This much is at stake. The world will not benefit, now or in the future, from an independent Scotland. But there’s nothing it can do about it, but wait to see what choice that nation makes.

from Breakingviews:

UK’s strong GDP has a soft centre

By Ian Campbell

The author is a Reuters Breakingviews columnist. The opinions expressed are his own.

Fly the flag. The headlines will be about the solid milestone. The UK finally replanted its flag on its 2008 GDP growth peak, three years after Germany and the United States reclaimed theirs and after a mere five years of ultra-low interest rates. But the landscape – the details of the second-quarter GDP – has its uncomfortably rocky side.

from Breakingviews:

UK banks have much to fear from latest probe

By Chris Hughes

The author is a Reuters Breakingviews columnist. The opinions expressed are his own.

The latest competition review of UK banking should aim to be the last. An antitrust probe in 2000 led to limited price controls after concluding that British lenders made excess profit. There were two more big investigations after the financial crisis. Yet concerns about market inefficiencies persist. That suggests the Competition and Markets Authority should do something radical this time.

from Breakingviews:

London real estate at an inflection point

By George Hay

The author is a Reuters Breakingviews columnist. The opinions expressed are his own.

Most real estate valuers in London think property prices in the UK capital are about to fall. That prediction has been easy to make and easier to get wrong in the last five years. This time, the evidence that global investors’ favourite housing market has peaked is looking credible.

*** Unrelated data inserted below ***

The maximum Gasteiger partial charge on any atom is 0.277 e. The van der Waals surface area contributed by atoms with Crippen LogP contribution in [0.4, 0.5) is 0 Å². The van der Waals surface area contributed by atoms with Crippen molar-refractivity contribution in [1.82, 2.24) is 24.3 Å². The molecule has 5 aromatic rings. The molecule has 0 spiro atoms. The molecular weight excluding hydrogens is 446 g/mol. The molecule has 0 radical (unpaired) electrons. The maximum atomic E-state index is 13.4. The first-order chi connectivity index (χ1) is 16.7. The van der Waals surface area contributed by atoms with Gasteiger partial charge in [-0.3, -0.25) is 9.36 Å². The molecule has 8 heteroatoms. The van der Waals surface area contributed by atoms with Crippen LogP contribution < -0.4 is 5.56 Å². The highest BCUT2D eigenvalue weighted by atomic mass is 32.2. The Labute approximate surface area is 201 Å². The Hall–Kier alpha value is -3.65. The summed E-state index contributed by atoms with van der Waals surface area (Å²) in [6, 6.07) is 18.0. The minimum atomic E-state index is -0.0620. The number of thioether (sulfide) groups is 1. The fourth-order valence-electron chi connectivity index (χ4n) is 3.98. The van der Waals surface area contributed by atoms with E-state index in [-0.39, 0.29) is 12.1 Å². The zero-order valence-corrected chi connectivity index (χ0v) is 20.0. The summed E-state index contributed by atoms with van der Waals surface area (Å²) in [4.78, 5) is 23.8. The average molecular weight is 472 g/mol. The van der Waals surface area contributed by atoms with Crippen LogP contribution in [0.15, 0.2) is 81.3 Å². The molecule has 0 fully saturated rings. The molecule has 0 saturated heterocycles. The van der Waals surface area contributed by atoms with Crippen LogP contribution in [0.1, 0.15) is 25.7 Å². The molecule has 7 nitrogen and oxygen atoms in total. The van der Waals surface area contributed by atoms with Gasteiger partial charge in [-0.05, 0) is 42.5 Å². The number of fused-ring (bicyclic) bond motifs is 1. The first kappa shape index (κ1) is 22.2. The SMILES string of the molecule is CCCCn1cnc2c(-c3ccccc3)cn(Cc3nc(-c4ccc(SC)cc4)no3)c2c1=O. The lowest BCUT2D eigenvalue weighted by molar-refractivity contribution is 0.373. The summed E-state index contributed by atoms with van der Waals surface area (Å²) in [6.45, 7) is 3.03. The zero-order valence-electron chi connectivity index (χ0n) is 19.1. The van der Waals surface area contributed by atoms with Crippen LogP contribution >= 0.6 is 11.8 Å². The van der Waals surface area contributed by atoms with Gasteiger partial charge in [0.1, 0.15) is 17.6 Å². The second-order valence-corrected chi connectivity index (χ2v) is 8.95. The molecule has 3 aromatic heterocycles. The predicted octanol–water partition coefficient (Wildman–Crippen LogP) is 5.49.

from John Lloyd:

The UK’s paradox of faith

When David Cameron recently proclaimed in the Church Times -- the organ of the Church of England -- that he was a Christian, that his faith helped guide him through life and work and that Britain is a Christian country and should be proud of it, he was met with a wall of disapproval.

When a European leader says he's a Christian and that he lives in a Christian country, he's asking for trouble. The approved political position in Europe is that religion should be commended for its sterling values when it cares for the poor and condemned when it is used as a rationale for terrorism. Otherwise, politicians should steer clear and leave it to the clergy.

from Mark Leonard:

Syria and the politicization of British foreign policy

Syria’s population -- at the heart of so many proxy battles for influence -- last night found itself drawn into a different kind of conflict -- this time over the future of British politics. After the British Parliament's vote against action in Syria, the former Liberal Democrat leader, Lord Ashdown, tweeted that Britain is a "hugely diminished country" this morning: “In 50 years trying to serve my country I have never felt so depressed/ashamed.” But is he right to see this vote as a retreat into isolationism? I think it is rather a step into a more modern diplomacy, one where politics do not end at the water’s edge.